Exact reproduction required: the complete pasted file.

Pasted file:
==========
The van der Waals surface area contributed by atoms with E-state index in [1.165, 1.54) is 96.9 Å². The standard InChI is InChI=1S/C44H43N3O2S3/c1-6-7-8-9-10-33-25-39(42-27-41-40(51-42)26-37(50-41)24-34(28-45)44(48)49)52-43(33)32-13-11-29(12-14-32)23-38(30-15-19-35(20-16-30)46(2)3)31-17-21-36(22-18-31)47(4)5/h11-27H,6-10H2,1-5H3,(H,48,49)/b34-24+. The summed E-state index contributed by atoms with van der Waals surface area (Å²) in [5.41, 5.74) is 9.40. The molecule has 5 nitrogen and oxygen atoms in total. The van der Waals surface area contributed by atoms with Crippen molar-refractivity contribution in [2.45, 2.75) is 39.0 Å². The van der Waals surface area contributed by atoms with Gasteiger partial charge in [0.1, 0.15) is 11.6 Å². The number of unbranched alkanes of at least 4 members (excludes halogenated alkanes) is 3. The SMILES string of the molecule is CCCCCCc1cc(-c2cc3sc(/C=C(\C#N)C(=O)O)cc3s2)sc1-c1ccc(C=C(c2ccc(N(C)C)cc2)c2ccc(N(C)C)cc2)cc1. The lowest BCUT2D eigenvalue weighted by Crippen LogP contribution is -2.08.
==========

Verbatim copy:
The van der Waals surface area contributed by atoms with E-state index in [1.165, 1.54) is 96.9 Å². The standard InChI is InChI=1S/C44H43N3O2S3/c1-6-7-8-9-10-33-25-39(42-27-41-40(51-42)26-37(50-41)24-34(28-45)44(48)49)52-43(33)32-13-11-29(12-14-32)23-38(30-15-19-35(20-16-30)46(2)3)31-17-21-36(22-18-31)47(4)5/h11-27H,6-10H2,1-5H3,(H,48,49)/b34-24+. The summed E-state index contributed by atoms with van der Waals surface area (Å²) in [5.41, 5.74) is 9.40. The molecule has 5 nitrogen and oxygen atoms in total. The van der Waals surface area contributed by atoms with Crippen molar-refractivity contribution in [2.45, 2.75) is 39.0 Å². The van der Waals surface area contributed by atoms with Gasteiger partial charge in [0.1, 0.15) is 11.6 Å². The number of unbranched alkanes of at least 4 members (excludes halogenated alkanes) is 3. The SMILES string of the molecule is CCCCCCc1cc(-c2cc3sc(/C=C(\C#N)C(=O)O)cc3s2)sc1-c1ccc(C=C(c2ccc(N(C)C)cc2)c2ccc(N(C)C)cc2)cc1. The lowest BCUT2D eigenvalue weighted by Crippen LogP contribution is -2.08.